Is there such a thing as American cuisine? James Beard Award-winning chef Ann Cashion and Yale history professor and author Paul Freedman have a thought-provoking discussion about the intersection of food, restaurants and American culture with and hosts Debbie and Billy Shore. Freedman’s newest book, American Cuisine and How It Got This Way, explores the evolution from regionalism to the standardization of food in the 20th century and how that trend is reversing. “Homogenization, standardization, industrial food… that’s the main trend in American history for the 20th century,” he explains. Cashion describes the “active educational process” she used to have with her customers about using seasonal and sustainable food on her menus. “People are more in tune with what it means these days, and are more supportive of it,” she says.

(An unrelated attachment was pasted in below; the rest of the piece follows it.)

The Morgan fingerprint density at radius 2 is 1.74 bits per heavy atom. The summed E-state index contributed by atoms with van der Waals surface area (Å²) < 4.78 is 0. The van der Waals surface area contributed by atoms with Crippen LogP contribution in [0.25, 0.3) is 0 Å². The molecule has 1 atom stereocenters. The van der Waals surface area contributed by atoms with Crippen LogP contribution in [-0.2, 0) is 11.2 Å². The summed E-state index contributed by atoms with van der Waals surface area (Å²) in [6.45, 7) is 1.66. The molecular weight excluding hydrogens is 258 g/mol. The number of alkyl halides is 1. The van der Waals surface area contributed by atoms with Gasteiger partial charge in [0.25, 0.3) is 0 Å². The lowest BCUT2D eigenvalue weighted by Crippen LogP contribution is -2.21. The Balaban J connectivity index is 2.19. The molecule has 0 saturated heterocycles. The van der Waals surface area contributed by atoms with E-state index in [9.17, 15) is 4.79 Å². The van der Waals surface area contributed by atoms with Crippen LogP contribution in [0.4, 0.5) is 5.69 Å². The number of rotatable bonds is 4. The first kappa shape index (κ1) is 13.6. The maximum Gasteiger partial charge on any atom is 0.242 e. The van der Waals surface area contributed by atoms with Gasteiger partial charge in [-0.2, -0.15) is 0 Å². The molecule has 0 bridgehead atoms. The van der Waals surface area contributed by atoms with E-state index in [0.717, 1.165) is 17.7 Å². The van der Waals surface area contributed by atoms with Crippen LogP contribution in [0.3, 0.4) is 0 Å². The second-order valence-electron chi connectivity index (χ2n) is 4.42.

“Sylvia’s, the famous African American restaurant in Harlem, reflects not only the history of African American cuisine but the great migration of African Americans to the north,” explains Freedman, author of Ten Restaurants That Changed America. “I was in the kitchen of a Ramada Inn in Jackson, Mississippi, working with a total African American staff. It was such a great learning experience because so many of them just cooked by feel, no recipes,” recounts Cashion about one of her first restaurant jobs.
Listen to this engaging conversation about food, history and culture in America.